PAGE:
If I swipe my finger left or right from the Home Screen I can move to other spaces, in each of these I can add new widgets to personalise the experience.  You can see in the screenshots above that I have added my SMS/MMS messages, a Stocks Widget and some quick links for Web browsing.  The widgets are updating using very simple Android Widget framework, which is fully customizable.  So I can inform the Twitter Widget to update every 4 hours rather than every 5mins (which is the default and had my account suspended).

Web Browsing

As far as mobile browsing goes Android has from v1 been able to deliver a great experience for end users.  It’s based on the open source Webkit browser with some modifications for performance and to tailor it to run well on Android’s UI framework.  Currently it does not support HTML5 but it does have Location support, which is a great boon to tailoring searches for mobile devices.  In fact it borrows the same location technology as Google Maps, so there’s no need for GPS.


Flash on Android

Of course the feature that’s most important to me is the support for Flash on Android, in fact it’s the first Android device to support the Flash Player.  With such a high resolution 3.2″ multi-touch screen you’ll notice that Flash fits particularly well in this form factor.  As with some later Nokia devices it’s now possible to view multimedia content made available by various content sites using Flash today.



Sites like Yahoo Movies, Youtube and various games sites can now provide mobile experiences designed to work with mobile screen sizes. Using the pinch and zoom functionality of the device a user can easily navigate around.  In the image above you can see a video that started to playback automatically to promote a new movie.  I should point out that while annoying at times, this is also how the business model for the site works (there was no audio btw).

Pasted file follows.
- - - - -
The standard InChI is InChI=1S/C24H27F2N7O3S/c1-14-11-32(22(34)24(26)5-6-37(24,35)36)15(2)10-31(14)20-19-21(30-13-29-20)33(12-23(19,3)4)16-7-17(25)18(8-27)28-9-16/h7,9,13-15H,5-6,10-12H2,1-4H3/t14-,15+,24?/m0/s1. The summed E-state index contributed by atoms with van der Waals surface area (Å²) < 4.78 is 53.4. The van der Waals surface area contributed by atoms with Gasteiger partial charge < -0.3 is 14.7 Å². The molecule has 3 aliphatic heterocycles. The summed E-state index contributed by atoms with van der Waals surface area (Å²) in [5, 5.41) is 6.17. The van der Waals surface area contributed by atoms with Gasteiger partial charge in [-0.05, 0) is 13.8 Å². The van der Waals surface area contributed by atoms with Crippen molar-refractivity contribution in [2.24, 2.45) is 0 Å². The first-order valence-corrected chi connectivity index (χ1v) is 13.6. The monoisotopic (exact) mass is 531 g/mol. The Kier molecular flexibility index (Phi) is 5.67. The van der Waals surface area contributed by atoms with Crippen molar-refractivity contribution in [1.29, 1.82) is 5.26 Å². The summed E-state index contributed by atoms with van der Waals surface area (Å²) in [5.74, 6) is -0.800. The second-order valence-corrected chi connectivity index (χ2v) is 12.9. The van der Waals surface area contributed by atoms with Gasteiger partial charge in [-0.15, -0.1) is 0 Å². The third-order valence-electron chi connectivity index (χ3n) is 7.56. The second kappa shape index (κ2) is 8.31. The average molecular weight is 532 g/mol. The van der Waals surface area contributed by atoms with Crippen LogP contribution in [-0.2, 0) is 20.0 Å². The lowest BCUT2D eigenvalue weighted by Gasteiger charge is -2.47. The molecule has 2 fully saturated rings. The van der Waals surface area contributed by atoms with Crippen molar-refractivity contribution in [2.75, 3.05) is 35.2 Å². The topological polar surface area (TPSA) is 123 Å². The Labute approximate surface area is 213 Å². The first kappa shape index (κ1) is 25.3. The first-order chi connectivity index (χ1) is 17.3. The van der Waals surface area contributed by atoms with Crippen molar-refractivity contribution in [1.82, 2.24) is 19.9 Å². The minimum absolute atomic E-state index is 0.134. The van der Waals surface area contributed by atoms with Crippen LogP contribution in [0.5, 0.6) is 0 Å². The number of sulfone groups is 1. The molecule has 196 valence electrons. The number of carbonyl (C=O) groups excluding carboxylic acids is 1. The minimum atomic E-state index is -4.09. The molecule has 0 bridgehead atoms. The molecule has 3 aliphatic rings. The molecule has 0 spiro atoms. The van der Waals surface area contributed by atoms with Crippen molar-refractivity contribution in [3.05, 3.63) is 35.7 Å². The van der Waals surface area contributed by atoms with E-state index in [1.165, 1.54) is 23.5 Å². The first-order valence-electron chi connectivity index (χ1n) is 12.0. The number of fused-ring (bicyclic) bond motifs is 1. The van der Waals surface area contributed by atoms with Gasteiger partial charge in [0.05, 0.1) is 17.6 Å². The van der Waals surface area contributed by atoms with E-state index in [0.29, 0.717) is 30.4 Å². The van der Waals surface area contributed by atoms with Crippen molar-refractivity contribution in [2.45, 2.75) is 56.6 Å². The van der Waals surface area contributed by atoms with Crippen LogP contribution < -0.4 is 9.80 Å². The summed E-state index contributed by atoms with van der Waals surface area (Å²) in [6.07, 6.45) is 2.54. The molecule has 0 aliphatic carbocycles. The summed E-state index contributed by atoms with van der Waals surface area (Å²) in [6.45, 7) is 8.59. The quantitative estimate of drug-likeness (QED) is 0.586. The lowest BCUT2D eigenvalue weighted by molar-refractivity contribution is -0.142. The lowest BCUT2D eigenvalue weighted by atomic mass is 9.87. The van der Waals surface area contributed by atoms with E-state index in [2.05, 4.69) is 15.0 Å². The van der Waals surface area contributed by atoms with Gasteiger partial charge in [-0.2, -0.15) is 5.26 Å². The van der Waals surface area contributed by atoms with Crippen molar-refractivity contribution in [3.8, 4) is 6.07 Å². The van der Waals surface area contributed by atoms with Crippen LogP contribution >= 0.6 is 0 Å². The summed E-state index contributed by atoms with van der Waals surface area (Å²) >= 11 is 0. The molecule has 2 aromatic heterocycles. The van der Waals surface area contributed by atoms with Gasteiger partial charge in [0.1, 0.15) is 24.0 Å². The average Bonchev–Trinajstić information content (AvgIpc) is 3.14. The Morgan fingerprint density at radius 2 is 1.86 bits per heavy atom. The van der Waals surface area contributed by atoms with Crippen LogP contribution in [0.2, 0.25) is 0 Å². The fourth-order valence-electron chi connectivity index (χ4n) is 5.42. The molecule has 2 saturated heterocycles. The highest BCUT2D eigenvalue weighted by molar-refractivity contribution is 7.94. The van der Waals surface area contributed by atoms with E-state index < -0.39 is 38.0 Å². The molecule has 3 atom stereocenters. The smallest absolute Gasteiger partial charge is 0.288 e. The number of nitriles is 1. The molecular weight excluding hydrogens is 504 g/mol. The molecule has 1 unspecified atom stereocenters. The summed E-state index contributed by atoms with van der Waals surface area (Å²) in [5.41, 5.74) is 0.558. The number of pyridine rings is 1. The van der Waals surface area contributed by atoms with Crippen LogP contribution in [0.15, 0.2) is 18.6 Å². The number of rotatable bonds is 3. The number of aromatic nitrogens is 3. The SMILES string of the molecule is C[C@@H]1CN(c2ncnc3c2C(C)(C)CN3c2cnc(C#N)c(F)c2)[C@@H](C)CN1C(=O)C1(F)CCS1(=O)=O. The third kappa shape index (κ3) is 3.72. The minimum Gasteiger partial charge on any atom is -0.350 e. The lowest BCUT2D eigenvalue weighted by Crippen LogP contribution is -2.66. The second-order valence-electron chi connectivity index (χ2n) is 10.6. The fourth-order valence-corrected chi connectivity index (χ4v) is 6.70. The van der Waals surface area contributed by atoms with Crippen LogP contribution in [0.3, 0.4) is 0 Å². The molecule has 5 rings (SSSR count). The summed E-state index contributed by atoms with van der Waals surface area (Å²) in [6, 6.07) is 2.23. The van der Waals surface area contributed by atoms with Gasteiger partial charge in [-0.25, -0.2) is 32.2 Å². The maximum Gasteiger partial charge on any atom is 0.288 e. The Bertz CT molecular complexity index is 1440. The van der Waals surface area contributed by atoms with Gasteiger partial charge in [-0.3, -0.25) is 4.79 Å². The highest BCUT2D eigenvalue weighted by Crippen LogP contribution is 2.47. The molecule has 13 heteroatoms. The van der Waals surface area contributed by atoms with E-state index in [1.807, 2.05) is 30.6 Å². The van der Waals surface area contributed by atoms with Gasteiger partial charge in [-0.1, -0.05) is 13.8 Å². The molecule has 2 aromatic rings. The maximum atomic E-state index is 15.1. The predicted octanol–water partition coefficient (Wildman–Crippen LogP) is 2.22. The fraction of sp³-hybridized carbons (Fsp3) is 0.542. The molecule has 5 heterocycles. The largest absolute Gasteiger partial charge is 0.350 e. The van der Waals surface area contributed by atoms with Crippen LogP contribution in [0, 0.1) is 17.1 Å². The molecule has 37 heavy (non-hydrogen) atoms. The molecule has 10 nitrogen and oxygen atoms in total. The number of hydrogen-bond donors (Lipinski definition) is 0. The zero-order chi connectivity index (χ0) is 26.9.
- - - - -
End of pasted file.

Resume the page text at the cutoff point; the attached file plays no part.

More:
If you want to watch a video or play a game in full screen mode you can simply double tap on the content and it will playback in full screen mode.  You can see in the screenshots above the trailer for the new movie Orphan playing back in full screen mode, and in windowed mode also.  Also shown above is the BBC’s iPlayer showing a few videos in the carousel.  Now I should point out that iPlayer doesn’t work in the browser because the desktop video file was 627mb.

I have noticed a few browser crashes, and interestingly my Google start page is the usual culprit.  Wonder if it’s the location feature?

Social Networks


One of the great features of the HTC Hero, and I suppose the Android OS is the ability to “do what you want”.  HTC have nailed the principle that phones are social devices, yes they help us communicate but they also enable us to organize our busy lives like never before.  With the Hero, Facebook and Twitter have been built right into the platform with full contacts integration.

During the setup of the device the application will automatically try and match your phone contacts with Facebook and other Social networks.  This can be a little bit of a hassle if you have hundreds of contact, but it’s well worth the time and the suggestions are pretty good.  An example of where it goes wrong is that SIM cards only hold a single name string, not first and last name and there’s no way to know that “Mum” = “Margaret Doherty” on Facebook.